Prosperity prophets, faith healers and televangelists all occupy an outsized space in the American imagination. Their smiling faces – or in some cases, crying faces – are etched into the American political and religious landscape and are loved and reviled, derided and defended in equal parts. This course will explore a compelling cast of such characters – characters who faked their own abduction, who used violence to heal, who demanded private jets and who ended up in prison. And yet, each and every figure had an extensive following and garnered much respect. But the point of the course is far more than learning a few facts about some fascinating, if not controversial, characters. The overarching goal of the course is to extract how these figures influenced, shaped, and projected the image of religion in America. To accomplish this, we will examine a variety of sources: films, documentaries, autobiographies, and academic sources in which American revival preachers are the central figures. As we explore these ideas, we will learn to evaluate academic arguments, construct our own arguments based in textual evidence, and strengthen our writing and editing. In doing so, we will hopefully come to understand more about religion in America – and maybe even about ourselves.
Building Dread: The Idea of Place in Gothic Horror
FWIS 100, John Ellis-Etchison, TR 4:00 – 5:15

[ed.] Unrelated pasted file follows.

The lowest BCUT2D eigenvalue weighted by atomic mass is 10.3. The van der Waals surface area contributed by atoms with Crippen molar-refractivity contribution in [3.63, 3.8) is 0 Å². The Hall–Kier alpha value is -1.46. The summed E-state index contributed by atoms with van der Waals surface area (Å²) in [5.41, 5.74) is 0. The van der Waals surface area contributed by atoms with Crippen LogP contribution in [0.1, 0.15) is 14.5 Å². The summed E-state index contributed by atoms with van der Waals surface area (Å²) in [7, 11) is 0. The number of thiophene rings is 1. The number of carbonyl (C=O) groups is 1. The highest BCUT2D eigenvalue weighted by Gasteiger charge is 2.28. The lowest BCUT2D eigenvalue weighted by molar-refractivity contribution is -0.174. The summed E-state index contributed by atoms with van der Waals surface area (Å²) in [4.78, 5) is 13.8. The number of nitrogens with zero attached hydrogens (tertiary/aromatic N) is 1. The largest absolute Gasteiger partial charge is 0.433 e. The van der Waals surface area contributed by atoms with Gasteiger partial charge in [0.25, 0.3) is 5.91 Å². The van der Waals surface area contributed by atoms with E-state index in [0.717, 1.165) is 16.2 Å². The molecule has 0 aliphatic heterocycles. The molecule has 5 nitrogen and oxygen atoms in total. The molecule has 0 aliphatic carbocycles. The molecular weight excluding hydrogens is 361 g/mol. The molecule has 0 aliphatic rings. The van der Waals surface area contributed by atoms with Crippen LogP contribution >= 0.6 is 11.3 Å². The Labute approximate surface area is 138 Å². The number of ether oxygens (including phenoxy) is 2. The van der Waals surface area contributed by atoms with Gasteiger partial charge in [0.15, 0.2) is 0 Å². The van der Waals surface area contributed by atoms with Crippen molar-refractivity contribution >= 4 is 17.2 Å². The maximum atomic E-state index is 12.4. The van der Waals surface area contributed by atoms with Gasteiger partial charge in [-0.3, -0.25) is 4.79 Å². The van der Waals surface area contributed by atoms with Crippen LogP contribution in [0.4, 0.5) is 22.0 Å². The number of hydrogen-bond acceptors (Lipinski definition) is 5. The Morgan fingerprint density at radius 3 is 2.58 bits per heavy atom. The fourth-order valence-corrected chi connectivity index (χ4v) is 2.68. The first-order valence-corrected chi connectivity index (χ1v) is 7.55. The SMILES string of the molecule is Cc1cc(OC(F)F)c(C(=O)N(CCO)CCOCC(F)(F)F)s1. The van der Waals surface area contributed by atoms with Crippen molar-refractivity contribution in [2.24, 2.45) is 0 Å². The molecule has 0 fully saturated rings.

Gothic horror uses architecture to build and convey dread, uncertainty, and even terror. What is it about beautiful, but dilapidated old buildings that lends them to the genre? How is it that these structures become so intimately linked to the people who live in them — not only their original occupants, but also later ones — through the kinds of trauma they share either metaphorically or literally? Gothic horror is intimately entangled with the ideas of both family and home, and when something disturbs or disrupts these idealized constructions, bad things can happen. That is, much of gothic horror revolves around the desecration or destruction of families and family lines, and mirrors this in the physical structures the families inhabit. Over the course of the semester, we will look at an array of texts (novels, short stories, films, and articles) so as to better understand the relationship between horror and place. We will also use our engagement with these texts to practice our skills as critical readers and to develop the ways we think, talk, and write about what we read.